Back scatter electron image of titanite taken at Central Analytical Research Facility, QUT. The upper two images are primary magmatic images that have undergone deformation and alteration during the gravitational overturn. The lower two images are metamorphic titanite that formed during the gravitational overturn. The rectangular shapes in the bottom right image are laser pit from the dating process. Credit: Lana Wenham, Author provided

Combining our research with the published work of other geologists, it appears that the Pilbara experienced at least three gravitational overturns separated by 100-million-year intervals.

After the final overturn 3.2 billion years ago, the Pilbara crustal block was finally sufficiently robust and buoyant to survive plate tectonics lasting even until today.

Read more: Five active volcanoes on my Asia Pacific 'Ring of Fire' watch-list right now

We speculate that the cyclicity of overturn events in the Pilbara is the ancient equivalent of the 500- to 600-million-year Wilson cycle, one full round of crust from formation until destruction in the plate tectonic style in existence since 3.2 billion years ago.

The Pilbara keeps inspiring scientists worldwide to finding answers to one of humankind's great questions: how did nature provide the platform for the eventual evolution of life?

We plan to test the idea of characteristic ancient overturn cycles elsewhere in the Pilbara and on other continents where ancient is preserved.

Explore further: Earth probably began with a solid shell

More information: Daniel Wiemer et al. Earth's oldest stable crust in the Pilbara Craton formed by cyclic gravitational overturns, Nature Geoscience (2018). DOI: 10.1038/s41561-018-0105-9

Related Stories

Earth probably began with a solid shell

February 27, 2017

Today's Earth is a dynamic planet with an outer layer composed of giant plates that grind together, sliding past or dipping beneath one another, giving rise to earthquakes and volcanoes. Others separate at undersea mountain ...

Earth's first example of recycling—its own crust

March 16, 2017

Rock samples from northeastern Canada retain chemical signals that help explain what Earth's crust was like more than 4 billion years ago, reveals new work from Carnegie's Richard Carlson and Jonathan O'Neil of the University ...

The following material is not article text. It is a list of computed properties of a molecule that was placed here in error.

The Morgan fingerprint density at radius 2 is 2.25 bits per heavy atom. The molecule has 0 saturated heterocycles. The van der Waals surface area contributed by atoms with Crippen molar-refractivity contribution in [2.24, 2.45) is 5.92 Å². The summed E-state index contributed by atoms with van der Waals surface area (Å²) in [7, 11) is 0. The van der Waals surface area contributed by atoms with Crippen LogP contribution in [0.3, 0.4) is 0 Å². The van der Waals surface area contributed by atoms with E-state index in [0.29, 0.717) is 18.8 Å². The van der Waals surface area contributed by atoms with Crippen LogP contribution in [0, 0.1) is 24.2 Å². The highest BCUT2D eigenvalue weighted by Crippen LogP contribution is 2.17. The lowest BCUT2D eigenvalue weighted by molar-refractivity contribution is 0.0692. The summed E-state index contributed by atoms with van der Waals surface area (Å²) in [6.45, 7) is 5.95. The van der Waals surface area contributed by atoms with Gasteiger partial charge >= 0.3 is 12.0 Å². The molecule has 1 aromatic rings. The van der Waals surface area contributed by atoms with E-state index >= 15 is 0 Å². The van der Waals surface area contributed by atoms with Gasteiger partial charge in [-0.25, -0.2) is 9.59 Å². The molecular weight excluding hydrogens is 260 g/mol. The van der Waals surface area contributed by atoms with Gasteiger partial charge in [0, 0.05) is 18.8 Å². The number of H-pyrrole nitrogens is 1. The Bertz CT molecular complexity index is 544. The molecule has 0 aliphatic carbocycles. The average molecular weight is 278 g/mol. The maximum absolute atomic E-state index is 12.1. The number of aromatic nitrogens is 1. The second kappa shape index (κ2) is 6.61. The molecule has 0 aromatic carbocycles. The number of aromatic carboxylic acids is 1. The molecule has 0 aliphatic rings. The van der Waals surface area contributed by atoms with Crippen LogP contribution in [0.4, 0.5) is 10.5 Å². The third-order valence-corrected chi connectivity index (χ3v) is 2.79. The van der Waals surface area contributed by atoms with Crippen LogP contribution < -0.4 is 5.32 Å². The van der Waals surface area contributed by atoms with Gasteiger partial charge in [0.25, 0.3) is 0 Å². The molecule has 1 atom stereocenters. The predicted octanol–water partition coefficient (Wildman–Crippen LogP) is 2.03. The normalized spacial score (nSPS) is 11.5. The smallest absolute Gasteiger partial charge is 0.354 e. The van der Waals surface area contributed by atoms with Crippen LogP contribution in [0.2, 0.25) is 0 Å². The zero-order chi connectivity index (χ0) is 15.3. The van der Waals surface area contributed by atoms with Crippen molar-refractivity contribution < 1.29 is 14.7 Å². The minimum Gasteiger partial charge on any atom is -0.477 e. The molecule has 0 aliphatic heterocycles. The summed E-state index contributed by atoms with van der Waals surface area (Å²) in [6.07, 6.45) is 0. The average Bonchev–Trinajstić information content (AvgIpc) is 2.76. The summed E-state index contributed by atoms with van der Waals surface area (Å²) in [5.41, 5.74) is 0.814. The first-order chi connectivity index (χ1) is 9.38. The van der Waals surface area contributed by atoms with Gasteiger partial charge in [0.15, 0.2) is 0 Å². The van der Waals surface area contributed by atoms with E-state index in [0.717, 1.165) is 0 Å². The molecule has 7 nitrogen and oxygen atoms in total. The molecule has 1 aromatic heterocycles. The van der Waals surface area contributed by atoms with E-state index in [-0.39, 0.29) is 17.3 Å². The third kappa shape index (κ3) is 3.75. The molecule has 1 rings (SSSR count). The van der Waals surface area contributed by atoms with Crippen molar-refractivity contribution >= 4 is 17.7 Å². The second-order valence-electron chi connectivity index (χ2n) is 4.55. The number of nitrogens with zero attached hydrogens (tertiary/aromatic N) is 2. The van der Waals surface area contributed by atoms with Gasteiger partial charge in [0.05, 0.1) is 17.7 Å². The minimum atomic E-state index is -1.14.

Zircon crystals reveal onset of plate tectonics

May 31, 2012

(Phys.org) -- We're familiar with the theory that the Earth's crust is composed of tectonic plates that move, sometimes dramatically to create earthquakes and tsunamis - but until recently, nobody knew how long this movement ...

Ancient rocks yield clues about Earth's earliest crust

May 29, 2014

(Phys.org) —It looks like just another rock, but what Jesse Reimink holds in his hands is a four-billion-year-old chunk of an ancient protocontinent that holds clues about how the Earth's first continents formed.

Are plate tectonics key to life? Maybe not, say scientists

October 12, 2017

Earlier this year, researchers announced they had found fossils of microbial life in the rocks of northern Quebec, Canada dating to at least 3.77 billion years old, making them the oldest known life form on Earth. It was ...

Recommended for you

Fish give up the fight after coral bleaching

October 22, 2018

Researchers found that when water temperatures heat up for corals, fish 'tempers' cool down, providing the first clear evidence of coral bleaching serving as a trigger for rapid change in reef fish behaviour.

Evidence of earliest life on Earth disputed

October 17, 2018

When Australian scientists presented evidence in 2016 of life on Earth 3.7 billon years ago—pushing the record back 220 million years—it was a big deal, influencing even the search for life on Mars.

2 comments

Adjust slider to filter visible comments by rank

Display comments: newest first

Anonym642864
not rated yet Apr 18, 2018
Sir, As the earth formed at near about 4.5 billion years ago and the above surface were bombarded in due course of time by asteroids created the ocean afterwords and then huge dust settled on ocean to form lands in which Pilbara is also a type of land with continental drift formed Australia.
rrwillsj
1 / 5 (1) Apr 18, 2018
A6, upon what evidence/studies do you base your conclusions? Cause the research in this article completely contradicts your assumptions.

I do agree that cometary material contributed to Earth's hydrosphere. However a great percentage of water was already present as the proto-planetary disk was collapsing into what became the Earth.

Yes, asteroidal bombardment over billions of years, has contributed to the crustal mass. However this article is about the Pilbara proto-continent. Describing the evidence that the Pilbara minerals originated as deep granite's and even deeper basalt's.

Please sign in to add a comment. Registration is free, and takes less than a minute. Read more

Click here to reset your password.
Sign in to get notified via email when new comments are made.